Food frequency questionnaires may not accurately reflect dietary intake [43,44]. Studies comparing food frequency measures with repeated dietary recalls generally show correlations of the order of 0.4–0.7 [45].

Conclusion

Dietary advice to change the intake of dairy food does not significantly change plasma fatty acid levels including ruminant trans fatty acids. Dietary advice may need to focus on total food patterns rather than individual food groups to affect plasma fatty acid levels.

Abbreviations

SD: Standard deviation; CI: Confidence interval; TFA: Tran fatty acid(s); rTFA: Ruminant trans fatty acid(s); ANOVA: Analysis of variance; ANCOVA: Analysis of covariance; IQR: Interquartile range; FFQ: Food frequency questionnaire.

Competing interests

All authors have completed the ICMJE uniform disclosure form at http://www.icmje.org/coi_disclosure.pdf webcite (available on request from the corresponding author) and declare: no support from any organisation for the submitted work; no financial relationships with any organisations that might have an interest in the submitted work in the previous three years; and no other relationships or activities that could appear to have influenced the submitted work.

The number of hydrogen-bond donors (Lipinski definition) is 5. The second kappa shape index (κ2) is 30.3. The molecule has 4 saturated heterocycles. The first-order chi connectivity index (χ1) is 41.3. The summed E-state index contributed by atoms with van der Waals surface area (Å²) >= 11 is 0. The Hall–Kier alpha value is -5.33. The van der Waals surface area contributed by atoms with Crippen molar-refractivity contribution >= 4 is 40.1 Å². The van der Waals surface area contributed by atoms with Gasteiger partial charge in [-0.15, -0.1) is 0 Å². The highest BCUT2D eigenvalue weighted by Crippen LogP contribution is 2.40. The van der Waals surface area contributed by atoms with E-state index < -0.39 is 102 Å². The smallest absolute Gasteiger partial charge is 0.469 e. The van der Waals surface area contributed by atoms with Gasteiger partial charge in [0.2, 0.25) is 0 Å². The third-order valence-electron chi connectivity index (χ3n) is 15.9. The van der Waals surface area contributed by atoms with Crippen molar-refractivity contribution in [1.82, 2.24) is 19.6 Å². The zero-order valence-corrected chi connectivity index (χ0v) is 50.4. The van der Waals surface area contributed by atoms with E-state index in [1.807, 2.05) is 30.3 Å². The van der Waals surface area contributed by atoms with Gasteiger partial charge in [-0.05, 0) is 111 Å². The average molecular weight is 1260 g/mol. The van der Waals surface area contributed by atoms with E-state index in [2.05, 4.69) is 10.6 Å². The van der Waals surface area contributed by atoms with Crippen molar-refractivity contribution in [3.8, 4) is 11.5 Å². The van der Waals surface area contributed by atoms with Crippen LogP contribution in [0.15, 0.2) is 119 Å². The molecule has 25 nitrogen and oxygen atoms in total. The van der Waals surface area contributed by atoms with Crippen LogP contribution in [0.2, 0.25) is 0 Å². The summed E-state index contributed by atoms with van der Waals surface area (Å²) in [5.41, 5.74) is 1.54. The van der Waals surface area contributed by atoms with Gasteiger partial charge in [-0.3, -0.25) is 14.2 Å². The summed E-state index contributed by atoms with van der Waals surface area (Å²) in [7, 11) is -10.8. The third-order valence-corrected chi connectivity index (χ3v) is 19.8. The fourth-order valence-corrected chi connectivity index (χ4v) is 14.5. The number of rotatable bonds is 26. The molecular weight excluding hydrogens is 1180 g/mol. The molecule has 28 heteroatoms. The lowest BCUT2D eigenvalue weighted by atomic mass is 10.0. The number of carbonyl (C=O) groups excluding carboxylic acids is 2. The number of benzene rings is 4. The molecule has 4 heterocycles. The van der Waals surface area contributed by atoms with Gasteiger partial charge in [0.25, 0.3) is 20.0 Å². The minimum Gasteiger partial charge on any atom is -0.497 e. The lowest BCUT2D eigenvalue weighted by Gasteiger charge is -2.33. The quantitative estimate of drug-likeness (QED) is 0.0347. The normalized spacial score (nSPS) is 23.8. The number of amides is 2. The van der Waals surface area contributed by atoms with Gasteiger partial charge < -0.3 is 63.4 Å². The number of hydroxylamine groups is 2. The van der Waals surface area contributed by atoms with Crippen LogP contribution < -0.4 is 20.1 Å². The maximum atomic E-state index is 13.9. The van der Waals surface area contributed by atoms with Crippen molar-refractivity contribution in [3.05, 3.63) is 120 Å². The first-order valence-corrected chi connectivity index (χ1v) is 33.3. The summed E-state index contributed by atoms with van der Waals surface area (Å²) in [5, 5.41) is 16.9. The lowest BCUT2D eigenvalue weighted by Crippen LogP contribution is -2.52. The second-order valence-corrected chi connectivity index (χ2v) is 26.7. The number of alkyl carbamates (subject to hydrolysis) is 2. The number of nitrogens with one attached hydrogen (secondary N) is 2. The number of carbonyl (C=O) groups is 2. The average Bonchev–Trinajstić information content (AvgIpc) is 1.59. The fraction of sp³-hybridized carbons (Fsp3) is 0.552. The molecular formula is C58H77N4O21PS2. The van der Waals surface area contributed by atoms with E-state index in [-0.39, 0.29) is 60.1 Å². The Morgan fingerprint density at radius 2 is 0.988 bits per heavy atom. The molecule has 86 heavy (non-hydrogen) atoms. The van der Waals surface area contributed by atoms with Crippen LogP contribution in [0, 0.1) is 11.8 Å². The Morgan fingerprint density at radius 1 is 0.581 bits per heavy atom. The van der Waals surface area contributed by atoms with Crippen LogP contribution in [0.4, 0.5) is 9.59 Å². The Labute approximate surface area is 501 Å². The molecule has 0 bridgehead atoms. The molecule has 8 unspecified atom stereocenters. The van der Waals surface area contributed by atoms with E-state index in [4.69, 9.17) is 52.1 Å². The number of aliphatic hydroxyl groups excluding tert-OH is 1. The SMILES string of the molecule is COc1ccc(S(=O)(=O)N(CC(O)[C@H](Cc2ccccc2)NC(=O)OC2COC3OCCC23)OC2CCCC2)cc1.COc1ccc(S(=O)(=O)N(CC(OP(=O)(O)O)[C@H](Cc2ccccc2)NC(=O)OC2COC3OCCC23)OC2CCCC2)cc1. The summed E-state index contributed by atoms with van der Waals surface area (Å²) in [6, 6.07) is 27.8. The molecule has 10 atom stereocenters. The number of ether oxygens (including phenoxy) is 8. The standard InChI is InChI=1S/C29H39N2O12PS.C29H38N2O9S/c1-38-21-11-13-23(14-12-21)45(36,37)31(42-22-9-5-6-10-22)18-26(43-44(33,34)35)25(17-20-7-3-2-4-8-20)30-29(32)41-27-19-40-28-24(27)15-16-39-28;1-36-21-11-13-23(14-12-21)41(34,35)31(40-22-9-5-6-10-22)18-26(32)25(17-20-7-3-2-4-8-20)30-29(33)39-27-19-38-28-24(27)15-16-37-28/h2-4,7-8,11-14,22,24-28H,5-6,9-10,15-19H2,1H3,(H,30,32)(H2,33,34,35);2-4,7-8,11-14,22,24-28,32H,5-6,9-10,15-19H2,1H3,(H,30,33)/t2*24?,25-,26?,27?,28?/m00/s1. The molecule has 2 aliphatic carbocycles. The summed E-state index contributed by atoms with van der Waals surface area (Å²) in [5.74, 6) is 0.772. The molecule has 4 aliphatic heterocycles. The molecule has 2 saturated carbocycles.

Authors’ contribution

JB conceived and designed the study, carried out the study, performed the statistical analysis and wrote the first draft of the manuscript. RS conceived the study and revised the manuscript critically for intellectual content. All authors read and approved the final manuscript.

Funding

The ADHB Charitable trust and Green Lane Research and Educational Fund provided financial support for the study. A report was submitted to the funders following completion of the study. The funders had no role in study design, data collection or analysis, or the decision to publish.